Decreasing the open loop gain results is less gain reduction from NFB when all else remains the same.
NFB AA964 Princeton PNG.png

Running with the RCA numbers:
12AY7 gain= (40x100k)/(100k+22.8k)=32.57
Open loop gain=32.57 x 1 x 8.71 x 0.06=17.02
Closed loop gain=17.02/[1+(17.02 x 0.0171)]=13.18
Closed loop gain/open loop gain=13.18/17.02=0.77
0.77=-2.2dB of gain reduction

So -2.2dB with a 12AY7 and -3.8dB with a 12AX7.
 

kuch

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I wish I would have heard this when I had my 68. I finally got rid of it and replaced it with a 65PRRI. I didn't like the "dirty" sound of the 68. I can dirty up the 65 with pedals but couldn't clean up the 68.
I think the stock 10" speaker sounds good on the 65, but I might try something else someday.
 

printer2

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Decreasing the open loop gain results is less gain reduction from NFB when all else remains the same.
View attachment 983102

Running with the RCA numbers:
12AY7 gain= (40x100k)/(100k+22.8k)=32.57
Open loop gain=32.57 x 1 x 8.71 x 0.06=17.02
Closed loop gain=17.02/[1+(17.02 x 0.0171)]=13.18
Closed loop gain/open loop gain=13.18/17.02=0.77
0.77=-2.2dB of gain reduction

So -2.2dB with a 12AY7 and -3.8dB with a 12AX7.
So 1.6 dB, under real controlled conditions it should be audible.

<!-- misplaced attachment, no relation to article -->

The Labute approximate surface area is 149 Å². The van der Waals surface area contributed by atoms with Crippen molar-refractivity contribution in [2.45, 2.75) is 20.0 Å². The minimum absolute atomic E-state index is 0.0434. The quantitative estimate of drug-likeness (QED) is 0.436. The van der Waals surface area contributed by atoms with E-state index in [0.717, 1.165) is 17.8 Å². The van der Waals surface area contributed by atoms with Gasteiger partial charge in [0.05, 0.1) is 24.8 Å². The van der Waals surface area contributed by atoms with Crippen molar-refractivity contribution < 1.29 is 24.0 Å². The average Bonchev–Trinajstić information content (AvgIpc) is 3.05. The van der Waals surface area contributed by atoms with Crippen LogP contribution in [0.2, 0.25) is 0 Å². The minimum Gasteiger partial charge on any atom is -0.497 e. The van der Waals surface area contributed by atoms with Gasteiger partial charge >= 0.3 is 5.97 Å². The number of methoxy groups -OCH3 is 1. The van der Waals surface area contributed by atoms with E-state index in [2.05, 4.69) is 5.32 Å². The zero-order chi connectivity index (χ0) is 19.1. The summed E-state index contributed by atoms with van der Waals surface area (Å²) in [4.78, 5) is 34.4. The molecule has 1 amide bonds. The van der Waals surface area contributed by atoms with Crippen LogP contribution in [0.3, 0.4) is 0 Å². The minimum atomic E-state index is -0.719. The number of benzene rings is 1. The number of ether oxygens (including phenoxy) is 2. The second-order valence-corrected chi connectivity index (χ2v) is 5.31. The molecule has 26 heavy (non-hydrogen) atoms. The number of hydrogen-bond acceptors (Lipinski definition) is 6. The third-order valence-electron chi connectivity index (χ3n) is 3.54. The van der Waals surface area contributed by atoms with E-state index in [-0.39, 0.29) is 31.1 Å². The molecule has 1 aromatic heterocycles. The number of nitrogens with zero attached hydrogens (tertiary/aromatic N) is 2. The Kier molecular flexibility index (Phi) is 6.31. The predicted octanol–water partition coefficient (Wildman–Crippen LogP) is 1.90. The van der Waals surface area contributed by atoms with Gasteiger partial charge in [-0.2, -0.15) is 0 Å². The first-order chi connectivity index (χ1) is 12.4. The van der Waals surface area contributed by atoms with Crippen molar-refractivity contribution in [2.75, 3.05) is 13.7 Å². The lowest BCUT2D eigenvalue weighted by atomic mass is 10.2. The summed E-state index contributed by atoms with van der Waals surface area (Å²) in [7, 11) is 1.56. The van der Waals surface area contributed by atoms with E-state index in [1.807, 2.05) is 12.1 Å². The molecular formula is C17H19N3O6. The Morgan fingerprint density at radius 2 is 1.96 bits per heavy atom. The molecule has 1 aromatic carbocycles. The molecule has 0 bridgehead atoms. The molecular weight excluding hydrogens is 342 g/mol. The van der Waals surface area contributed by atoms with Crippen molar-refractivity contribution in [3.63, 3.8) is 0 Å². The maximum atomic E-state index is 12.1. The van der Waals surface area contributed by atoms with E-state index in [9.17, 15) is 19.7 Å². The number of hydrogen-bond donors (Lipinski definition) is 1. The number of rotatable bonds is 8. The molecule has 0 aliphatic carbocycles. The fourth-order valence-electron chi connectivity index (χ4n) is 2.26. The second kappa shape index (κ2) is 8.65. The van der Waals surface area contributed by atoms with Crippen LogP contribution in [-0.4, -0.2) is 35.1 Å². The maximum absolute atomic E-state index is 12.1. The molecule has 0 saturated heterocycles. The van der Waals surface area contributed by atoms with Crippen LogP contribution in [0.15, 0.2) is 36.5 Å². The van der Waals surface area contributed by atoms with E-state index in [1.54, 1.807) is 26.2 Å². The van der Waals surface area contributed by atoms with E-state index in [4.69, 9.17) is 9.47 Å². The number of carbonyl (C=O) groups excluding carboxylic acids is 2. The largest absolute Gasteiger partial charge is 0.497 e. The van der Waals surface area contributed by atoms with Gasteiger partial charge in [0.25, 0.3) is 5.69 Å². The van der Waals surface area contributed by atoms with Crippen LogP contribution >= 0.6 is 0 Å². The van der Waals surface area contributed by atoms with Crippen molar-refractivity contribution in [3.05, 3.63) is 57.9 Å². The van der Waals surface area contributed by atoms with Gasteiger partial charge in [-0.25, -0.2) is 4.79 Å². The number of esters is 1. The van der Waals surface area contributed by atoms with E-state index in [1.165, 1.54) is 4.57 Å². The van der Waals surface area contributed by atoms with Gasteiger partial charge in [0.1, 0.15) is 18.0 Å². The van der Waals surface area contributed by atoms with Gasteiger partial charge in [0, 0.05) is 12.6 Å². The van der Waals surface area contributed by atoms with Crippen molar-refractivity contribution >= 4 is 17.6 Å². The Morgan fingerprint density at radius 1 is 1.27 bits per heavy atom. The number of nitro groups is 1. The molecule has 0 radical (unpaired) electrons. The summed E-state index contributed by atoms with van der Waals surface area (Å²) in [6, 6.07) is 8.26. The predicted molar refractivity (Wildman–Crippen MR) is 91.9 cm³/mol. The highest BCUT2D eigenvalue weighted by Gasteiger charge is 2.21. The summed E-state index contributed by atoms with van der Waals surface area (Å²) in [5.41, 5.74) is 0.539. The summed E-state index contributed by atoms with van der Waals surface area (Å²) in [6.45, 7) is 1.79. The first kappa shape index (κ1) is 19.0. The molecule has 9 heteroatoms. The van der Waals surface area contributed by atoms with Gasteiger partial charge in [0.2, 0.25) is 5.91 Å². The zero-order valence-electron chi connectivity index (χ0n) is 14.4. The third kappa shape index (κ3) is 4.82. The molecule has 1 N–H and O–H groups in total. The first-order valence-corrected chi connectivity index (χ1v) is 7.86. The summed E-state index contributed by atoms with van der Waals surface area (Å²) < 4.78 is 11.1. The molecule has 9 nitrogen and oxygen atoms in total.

Wally

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Using the 12AY7 or a 5751 in V1 might do even more to ‘revoice’ the amp. Changing that tube does not cut the recovery signal for the reverb as does using a 12AY7 in V3. I would change a lot of things before I changed that reverb recovery because I like reverb. Ommv.
Also…and this advice is too late to benefit the OP, if one is looking for the classic BF/SF sound one should not buy a modified amp that is intended NOT to sound exactly like those vintage amps.

but…this could more useless advice to add to the pile that the OP has gotten here, right??. Eeeehaw…
 

hollowman

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I have one of these as well and did the same thing with the 12AY7, now I can run on 5 or 6 volume without the breakup, huge difference. I use this amp now for low volume gigs with the drummer playing "light" (LOL) or using brushes. Sounds real nice with a little slapback and clean OD. Plus it's Surf Green! I can't read circuit schematics, but ears tell me this is more gig worthy with the tube swap
 

Mr Mojo 54

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Ok ok, we’ve all read lots of advice on these forums - well meaning I’m sure - but it turned out to be useless.
I recently bought a 68 CPR online that I felt was going to be ‘The Fender sound’ in my head that I’ve been wanting as a compliment to my Vox ac15. When it arrived I had an almost immediate letdown. Too much bass, not enough sparkle - the usual 68 CPR complaints.
Googled 68 cpr tweaks and found a posting that suggested replacing 12ax7 in V3 with a 12AY7 as an easy way to revoice the amp. And I’ll be damned it actually worked wonders. No mods. More sparkle, less bass - I can now run the bass up to 5-6! Now all I need is a better Fender voiced speaker.
Am I crazy - could it really be as simple as a lower gain v3 tube?

No, you're not crazy at all. It's a perfectly good way to reshape the response. Going down in gain provides a crisper, clearer sound. I've often used lower gain preamp tubes in following stages of multi-stage (12AU7, 12AY7, 5751) for similar purposes. Not only lower gain but they have lower output impedances. If it works, stick with it. It's legitimate. Enjoy!